- Periodical, Yangtze and Sikiang Patroller
- History - general, Ship histories and stories
- RAN Ships
- None noted.
- December 1984 edition of the Naval Historical Review (all rights reserved)
The following article is taken from the June and March issues of Yangtze and Sikiang Patroller, journal of the United States Yangtze River Patrol Association. A number of RAN officers served in the boats between 1920 and 1941.
AT ONE TIME or another, nine nations have had gun-boats on the Yangtze: the USA (since 1857), Britain (always the most – for exactly 100 years), France, Austria- Hungary, Germany, Russia, Japan, Portugal – and of course, China, where as we used to say, they maintained themselves by taking in each other’s laundry.
HMS Cricket was one of 12 sisters built in 1915-16 for the fantastic original purpose of being sent to the Med, where they would be taken apart, shipped overland to the Danube, to be used against the Austro-Hungarian river flotilla. What they actually did was take part in many an engagement against coastal targets in WWI in the North Sea, then six were sent to North Russia in 1918 to take part in the Allied Intervention. Four more were in the Persian Gulf and Tigris River operating against the Turks. Shortly after the end of WWI, the remaining 11 (Glowworm was scrapped because of WWI battle damage) went to China, Cicada, Moth, and Tarantula to South China, and Aphis, Cricket, Bee, Cockchafer, Ladybird, Mantis, and Scarab to the Yangtze. Then there were the newer boats:- Gannet, Petrel, Falcon, Sand-Piper, Scorpion, Dragonfly, and Grasshopper on the Yangtze, with Seamew and Tern in South China. Based at Hong Kong, they policed the West River and canals.
Typically, these gunboats other than flagship Scorpion, which had replaced Bee, carried two officers and sometimes a doctor; six or seven petty officers and leading seamen, plus 17 able seamen. The remainder of the 50-odd souls aboard were Chinese servants, cooks, seamen, and black gang. Obviously, British ability to mount a landing force fell well below the capabilities of the ‘new six’ US gunboats, with their 4 line officers, doctor, and about 50 US enlisted. However, the British POs enjoyed more responsibility and authority than the American, as all RN officers could be off the ship at the same time.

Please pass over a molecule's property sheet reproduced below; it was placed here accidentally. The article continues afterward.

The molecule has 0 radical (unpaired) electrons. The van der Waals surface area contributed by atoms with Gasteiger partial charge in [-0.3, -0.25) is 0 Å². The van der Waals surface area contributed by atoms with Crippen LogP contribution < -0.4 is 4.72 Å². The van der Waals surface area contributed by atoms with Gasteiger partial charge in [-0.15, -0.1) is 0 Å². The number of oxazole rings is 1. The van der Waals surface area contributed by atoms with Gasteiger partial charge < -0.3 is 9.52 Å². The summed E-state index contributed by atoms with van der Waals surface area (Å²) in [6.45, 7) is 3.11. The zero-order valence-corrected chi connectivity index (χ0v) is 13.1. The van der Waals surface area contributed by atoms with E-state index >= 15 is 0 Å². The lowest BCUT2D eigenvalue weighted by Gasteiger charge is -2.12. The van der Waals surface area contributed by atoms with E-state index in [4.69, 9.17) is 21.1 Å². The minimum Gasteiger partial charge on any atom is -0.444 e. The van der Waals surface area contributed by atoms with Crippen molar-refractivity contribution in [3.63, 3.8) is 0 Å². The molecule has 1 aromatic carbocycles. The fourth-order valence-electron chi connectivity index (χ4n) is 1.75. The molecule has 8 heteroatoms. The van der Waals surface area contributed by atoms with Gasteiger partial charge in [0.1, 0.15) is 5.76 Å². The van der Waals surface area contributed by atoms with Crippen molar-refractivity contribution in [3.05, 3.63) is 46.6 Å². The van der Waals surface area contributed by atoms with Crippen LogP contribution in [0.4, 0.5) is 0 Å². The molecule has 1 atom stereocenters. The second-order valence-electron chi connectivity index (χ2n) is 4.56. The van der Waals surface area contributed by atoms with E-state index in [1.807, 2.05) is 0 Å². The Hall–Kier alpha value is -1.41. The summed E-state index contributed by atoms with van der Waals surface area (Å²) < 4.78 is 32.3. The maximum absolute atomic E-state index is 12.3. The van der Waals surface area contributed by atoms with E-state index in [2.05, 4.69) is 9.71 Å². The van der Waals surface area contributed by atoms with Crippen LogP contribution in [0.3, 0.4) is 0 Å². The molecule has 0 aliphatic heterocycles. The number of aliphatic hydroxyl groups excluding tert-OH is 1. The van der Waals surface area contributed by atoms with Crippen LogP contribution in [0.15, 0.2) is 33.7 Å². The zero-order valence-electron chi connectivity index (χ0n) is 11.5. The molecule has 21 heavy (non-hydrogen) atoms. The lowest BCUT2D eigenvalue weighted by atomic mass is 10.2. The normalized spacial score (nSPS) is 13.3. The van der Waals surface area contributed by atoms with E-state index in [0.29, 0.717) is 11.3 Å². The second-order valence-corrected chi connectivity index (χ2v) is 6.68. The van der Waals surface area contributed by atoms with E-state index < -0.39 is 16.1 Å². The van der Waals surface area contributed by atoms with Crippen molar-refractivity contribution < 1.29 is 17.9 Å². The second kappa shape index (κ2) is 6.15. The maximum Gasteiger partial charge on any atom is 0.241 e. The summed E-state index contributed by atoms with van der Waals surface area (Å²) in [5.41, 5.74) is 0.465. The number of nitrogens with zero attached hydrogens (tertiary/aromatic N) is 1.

British naval parsimony extended beyond just manning; the color of the money in their pay envelopes was at the root of many a bar room rumble with their better paid American competition for feminine favours.
At 625 tons, the ‘Insects’ were heavier than Luzon‘s 560 tons, and 26 feet longer. They carried two real widow-makers: 6-inch (except only one in flagship Bee) plus two 12- pounders and six Lewis machine guns in pairs. By Pearl Harbor, Bee and Mantis had already been scrapped. Certainly the most remarkable saga in the life of these Cicada class gunboats was their noble performance in WWII. From March to November, 1940, Cricket, Gannet, Aphis, Ladybird, Cockchafer, and Scarab worked their painful way a third of the distance around the earth, coast- hugging, port-hopping, sometimes towed, to the Middle East, where all took part in numerous bombardments and fought off air attacks from Iraq to North Africa to Italy providing remarkable fire power for such apparent insignificance. Aphis and Scarab came under American command and were engaged in hot action during the invasion of southern France.
As a tailpiece, let us say that the British gunboaters rarely lost their aplomb and never their sense of humor. In one case, such a gunboat was steaming off the coast of Liberia, staying well inshore to keep in smoother water. Soon, in a cloud of smoke, out steams a Liberian gunboat, an international signal streaming from her halyards: ‘Stop, you are in Territorial Waters.’ No reply from British, who placidly proceed ahead. Second signal: ‘Stop At Once or I Shall Open Fire.’ British pay no attention. Third signal: ‘Please Stop and Render Assistance. We are out of coal.’
Of those remaining in China, Petrel was sunk by Japanese gunfire on 3 December, ’41; Gannet and Falcon at Chungking, and Sandpiper, at Changsha were turned over to the Chinese.
The full story of the British Yangtze gunboats is exceedingly well told in Gregory Haines’s ‘Gunboats on the Great River’, Macdonald and Jane’s, London, 1976, which is the source of much of the above material.